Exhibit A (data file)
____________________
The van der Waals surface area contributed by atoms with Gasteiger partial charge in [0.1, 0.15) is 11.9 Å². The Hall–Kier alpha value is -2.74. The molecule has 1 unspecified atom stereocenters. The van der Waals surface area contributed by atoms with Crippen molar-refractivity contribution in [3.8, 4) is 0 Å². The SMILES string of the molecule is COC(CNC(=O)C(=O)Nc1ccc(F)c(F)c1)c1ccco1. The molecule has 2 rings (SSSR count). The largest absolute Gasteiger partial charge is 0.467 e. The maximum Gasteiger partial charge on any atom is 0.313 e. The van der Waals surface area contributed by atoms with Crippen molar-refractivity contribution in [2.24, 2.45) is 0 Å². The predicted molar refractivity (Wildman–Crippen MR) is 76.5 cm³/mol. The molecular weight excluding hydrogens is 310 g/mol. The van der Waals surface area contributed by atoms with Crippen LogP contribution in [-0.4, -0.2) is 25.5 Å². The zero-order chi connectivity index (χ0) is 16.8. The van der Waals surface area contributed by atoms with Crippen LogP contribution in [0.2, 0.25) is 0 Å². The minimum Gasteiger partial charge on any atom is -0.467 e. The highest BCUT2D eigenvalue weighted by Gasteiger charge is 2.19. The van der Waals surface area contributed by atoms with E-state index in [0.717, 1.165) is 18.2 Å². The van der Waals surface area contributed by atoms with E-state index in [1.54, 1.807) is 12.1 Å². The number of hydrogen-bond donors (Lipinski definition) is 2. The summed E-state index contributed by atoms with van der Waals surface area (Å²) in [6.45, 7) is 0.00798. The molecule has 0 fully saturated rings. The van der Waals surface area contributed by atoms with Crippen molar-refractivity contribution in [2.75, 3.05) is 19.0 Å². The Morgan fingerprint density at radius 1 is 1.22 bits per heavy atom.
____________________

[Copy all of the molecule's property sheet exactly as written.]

The van der Waals surface area contributed by atoms with Gasteiger partial charge in [0.1, 0.15) is 11.9 Å². The Hall–Kier alpha value is -2.74. The molecule has 1 unspecified atom stereocenters. The van der Waals surface area contributed by atoms with Crippen molar-refractivity contribution in [3.8, 4) is 0 Å². The SMILES string of the molecule is COC(CNC(=O)C(=O)Nc1ccc(F)c(F)c1)c1ccco1. The molecule has 2 rings (SSSR count). The largest absolute Gasteiger partial charge is 0.467 e. The maximum Gasteiger partial charge on any atom is 0.313 e. The van der Waals surface area contributed by atoms with Crippen molar-refractivity contribution in [2.24, 2.45) is 0 Å². The predicted molar refractivity (Wildman–Crippen MR) is 76.5 cm³/mol. The molecular weight excluding hydrogens is 310 g/mol. The van der Waals surface area contributed by atoms with Crippen LogP contribution in [-0.4, -0.2) is 25.5 Å². The zero-order chi connectivity index (χ0) is 16.8. The van der Waals surface area contributed by atoms with Crippen LogP contribution in [0.2, 0.25) is 0 Å². The minimum Gasteiger partial charge on any atom is -0.467 e. The highest BCUT2D eigenvalue weighted by Gasteiger charge is 2.19. The van der Waals surface area contributed by atoms with E-state index in [0.717, 1.165) is 18.2 Å². The van der Waals surface area contributed by atoms with E-state index in [1.54, 1.807) is 12.1 Å². The number of hydrogen-bond donors (Lipinski definition) is 2. The summed E-state index contributed by atoms with van der Waals surface area (Å²) in [6.45, 7) is 0.00798. The molecule has 0 fully saturated rings. The van der Waals surface area contributed by atoms with Crippen molar-refractivity contribution in [2.75, 3.05) is 19.0 Å². The Morgan fingerprint density at radius 1 is 1.22 bits per heavy atom.